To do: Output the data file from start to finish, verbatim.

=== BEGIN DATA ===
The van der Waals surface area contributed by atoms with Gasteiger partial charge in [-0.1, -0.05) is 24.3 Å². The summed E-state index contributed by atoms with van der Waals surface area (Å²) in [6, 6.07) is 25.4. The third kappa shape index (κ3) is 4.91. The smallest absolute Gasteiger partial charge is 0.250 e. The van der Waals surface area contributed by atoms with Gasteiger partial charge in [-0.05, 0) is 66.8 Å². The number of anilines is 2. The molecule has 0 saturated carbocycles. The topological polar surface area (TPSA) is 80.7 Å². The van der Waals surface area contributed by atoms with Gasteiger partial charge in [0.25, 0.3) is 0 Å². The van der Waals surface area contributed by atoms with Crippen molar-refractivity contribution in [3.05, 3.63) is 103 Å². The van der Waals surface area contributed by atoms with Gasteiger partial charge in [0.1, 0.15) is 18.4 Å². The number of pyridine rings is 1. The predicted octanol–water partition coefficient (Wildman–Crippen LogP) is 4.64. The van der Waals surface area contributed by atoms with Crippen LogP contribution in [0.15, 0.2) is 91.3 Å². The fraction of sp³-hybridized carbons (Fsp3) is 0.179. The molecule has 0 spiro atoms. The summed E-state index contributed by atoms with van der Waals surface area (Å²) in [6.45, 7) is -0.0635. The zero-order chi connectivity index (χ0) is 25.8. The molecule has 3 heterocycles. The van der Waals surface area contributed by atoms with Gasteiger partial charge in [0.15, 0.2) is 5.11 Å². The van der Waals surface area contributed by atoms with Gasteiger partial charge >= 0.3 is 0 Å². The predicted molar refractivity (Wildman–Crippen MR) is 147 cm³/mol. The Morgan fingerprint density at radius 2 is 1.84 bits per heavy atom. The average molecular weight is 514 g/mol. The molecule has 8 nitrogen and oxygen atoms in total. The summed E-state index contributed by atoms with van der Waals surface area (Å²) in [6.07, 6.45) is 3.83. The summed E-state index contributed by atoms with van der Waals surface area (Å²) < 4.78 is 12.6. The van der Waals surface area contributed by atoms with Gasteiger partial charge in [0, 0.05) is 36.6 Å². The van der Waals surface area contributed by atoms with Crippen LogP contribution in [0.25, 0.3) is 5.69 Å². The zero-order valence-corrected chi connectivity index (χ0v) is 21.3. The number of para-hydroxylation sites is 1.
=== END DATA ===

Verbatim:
The van der Waals surface area contributed by atoms with Gasteiger partial charge in [-0.1, -0.05) is 24.3 Å². The summed E-state index contributed by atoms with van der Waals surface area (Å²) in [6, 6.07) is 25.4. The third kappa shape index (κ3) is 4.91. The smallest absolute Gasteiger partial charge is 0.250 e. The van der Waals surface area contributed by atoms with Gasteiger partial charge in [-0.05, 0) is 66.8 Å². The number of anilines is 2. The molecule has 0 saturated carbocycles. The topological polar surface area (TPSA) is 80.7 Å². The van der Waals surface area contributed by atoms with Gasteiger partial charge in [0.25, 0.3) is 0 Å². The van der Waals surface area contributed by atoms with Crippen molar-refractivity contribution in [3.05, 3.63) is 103 Å². The van der Waals surface area contributed by atoms with Gasteiger partial charge in [0.1, 0.15) is 18.4 Å². The number of pyridine rings is 1. The predicted octanol–water partition coefficient (Wildman–Crippen LogP) is 4.64. The van der Waals surface area contributed by atoms with Crippen LogP contribution in [0.15, 0.2) is 91.3 Å². The fraction of sp³-hybridized carbons (Fsp3) is 0.179. The molecule has 0 spiro atoms. The summed E-state index contributed by atoms with van der Waals surface area (Å²) in [6.45, 7) is -0.0635. The zero-order chi connectivity index (χ0) is 25.8. The molecule has 3 heterocycles. The van der Waals surface area contributed by atoms with Gasteiger partial charge in [0.15, 0.2) is 5.11 Å². The van der Waals surface area contributed by atoms with Gasteiger partial charge >= 0.3 is 0 Å². The predicted molar refractivity (Wildman–Crippen MR) is 147 cm³/mol. The Morgan fingerprint density at radius 2 is 1.84 bits per heavy atom. The average molecular weight is 514 g/mol. The molecule has 8 nitrogen and oxygen atoms in total. The summed E-state index contributed by atoms with van der Waals surface area (Å²) in [6.07, 6.45) is 3.83. The summed E-state index contributed by atoms with van der Waals surface area (Å²) < 4.78 is 12.6. The van der Waals surface area contributed by atoms with Gasteiger partial charge in [0, 0.05) is 36.6 Å². The van der Waals surface area contributed by atoms with Crippen LogP contribution in [0.25, 0.3) is 5.69 Å². The zero-order valence-corrected chi connectivity index (χ0v) is 21.3. The number of para-hydroxylation sites is 1.